Returning now to the 2018 edition of Still Waters which features Lowther, Clarvis, Green, Hurt and pianist Barry Green, the latter a highly capable replacement for Pete Saberton who sadly passed away in 2012.

“Can’t Believe, Won’t Believe” follows a similar format to its predecessor with the programme including six Lowther originals, an arrangement of the Leonard Bernstein composed standard “Some Other Time” and a brief Pete Hurt original dedicated to the memory of Saberton.

The album commences with the title track, one of two pieces that was already in the group’s repertoire at the time of the 2008 Brecon performance. Lowther dedicates it to “sceptics everywhere”. The piece begins quietly with a solo brushed drum introduction from Clarvis. Lowther’s opening theme statement is almost hymnal, inspired by his Salvation Army upbringing perhaps, as his mellifluous lines are shadowed by Clarvis and Barry Green at the piano. Lowther then undertakes an eloquent, subtly probing trumpet solo, his tone conversational and unhurried. Hurt, who specialises on tenor saxophone throughout the album, subsequently takes over, his sound warm and fluent. Barry Green is similarly lyrical at the piano and the piece concludes with a group restatement of that lovely, hymn like theme.

“Mateja Sleeps” was written several years ago for Lowther’s then eight year old niece. The composer describes the piece as a “lullaby” and the mood is again gentle and lyrical with the focus very much on melody. Dave Green’s bass plays a prominent part in the arrangement and he delivers a delightfully melodic solo accompanied by namesake Barry’s sparse piano chording and the delicate rustle of Clarvis’ brushes. Lowther’s flugel solo exhibits a velvety eloquence while Barry Green’s piano solo is luminously limpid.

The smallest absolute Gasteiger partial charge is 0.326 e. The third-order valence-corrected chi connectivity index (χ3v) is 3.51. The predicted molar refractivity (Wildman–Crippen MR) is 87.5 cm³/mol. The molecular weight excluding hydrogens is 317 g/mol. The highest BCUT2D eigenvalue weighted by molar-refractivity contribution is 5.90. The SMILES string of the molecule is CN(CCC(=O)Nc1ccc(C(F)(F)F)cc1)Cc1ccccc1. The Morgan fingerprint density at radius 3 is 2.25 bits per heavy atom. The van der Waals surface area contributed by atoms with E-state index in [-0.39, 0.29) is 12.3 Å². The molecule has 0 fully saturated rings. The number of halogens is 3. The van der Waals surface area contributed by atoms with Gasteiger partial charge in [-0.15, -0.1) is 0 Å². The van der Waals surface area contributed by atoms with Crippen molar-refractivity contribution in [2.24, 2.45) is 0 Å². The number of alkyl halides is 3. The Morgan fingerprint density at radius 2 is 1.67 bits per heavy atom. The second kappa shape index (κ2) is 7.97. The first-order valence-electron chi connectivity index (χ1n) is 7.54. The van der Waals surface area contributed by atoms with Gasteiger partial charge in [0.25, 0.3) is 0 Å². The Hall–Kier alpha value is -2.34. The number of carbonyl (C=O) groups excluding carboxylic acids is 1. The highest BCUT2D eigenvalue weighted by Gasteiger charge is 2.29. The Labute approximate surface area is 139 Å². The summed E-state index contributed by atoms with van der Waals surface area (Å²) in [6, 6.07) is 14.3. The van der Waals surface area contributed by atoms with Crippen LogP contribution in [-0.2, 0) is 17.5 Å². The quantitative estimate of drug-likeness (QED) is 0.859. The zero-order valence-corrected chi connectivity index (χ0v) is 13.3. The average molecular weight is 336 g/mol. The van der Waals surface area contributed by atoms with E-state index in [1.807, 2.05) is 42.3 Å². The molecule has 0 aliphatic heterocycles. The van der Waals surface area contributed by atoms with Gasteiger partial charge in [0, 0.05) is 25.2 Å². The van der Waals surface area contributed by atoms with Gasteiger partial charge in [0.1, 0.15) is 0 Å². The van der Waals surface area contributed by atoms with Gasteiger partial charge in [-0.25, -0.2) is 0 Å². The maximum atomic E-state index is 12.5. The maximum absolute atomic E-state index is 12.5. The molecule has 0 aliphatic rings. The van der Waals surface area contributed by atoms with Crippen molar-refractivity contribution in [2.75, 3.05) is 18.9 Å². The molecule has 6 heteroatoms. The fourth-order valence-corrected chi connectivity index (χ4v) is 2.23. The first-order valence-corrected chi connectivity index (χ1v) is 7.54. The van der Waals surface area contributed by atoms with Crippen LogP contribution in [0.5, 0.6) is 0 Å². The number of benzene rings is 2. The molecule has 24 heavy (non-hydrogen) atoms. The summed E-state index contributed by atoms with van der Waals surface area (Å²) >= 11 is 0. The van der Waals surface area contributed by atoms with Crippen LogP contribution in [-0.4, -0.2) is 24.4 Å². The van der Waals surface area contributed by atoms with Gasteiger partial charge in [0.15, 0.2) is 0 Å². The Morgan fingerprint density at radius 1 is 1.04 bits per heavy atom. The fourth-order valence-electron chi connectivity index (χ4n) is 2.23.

“Saippuakauppias” was written for a tour that Lowther undertook with a group of Finnish musicians. The title (meaning “soap vendor”) is a palindrome and the structure of the tune reflects this, especially with regard to the opening and closing themes. “The musicians punished me on the tour by getting me to try to pronounce the title to the Finnish audience every night” recalls Lowther in his album notes. The tone of the piece is arguably darker than its predecessors but the focus still remains on melody with the folk like theme providing the jumping off point for a fluent, gently exploratory tenor solo from Hurt and a flowing piano solo from Barry Green.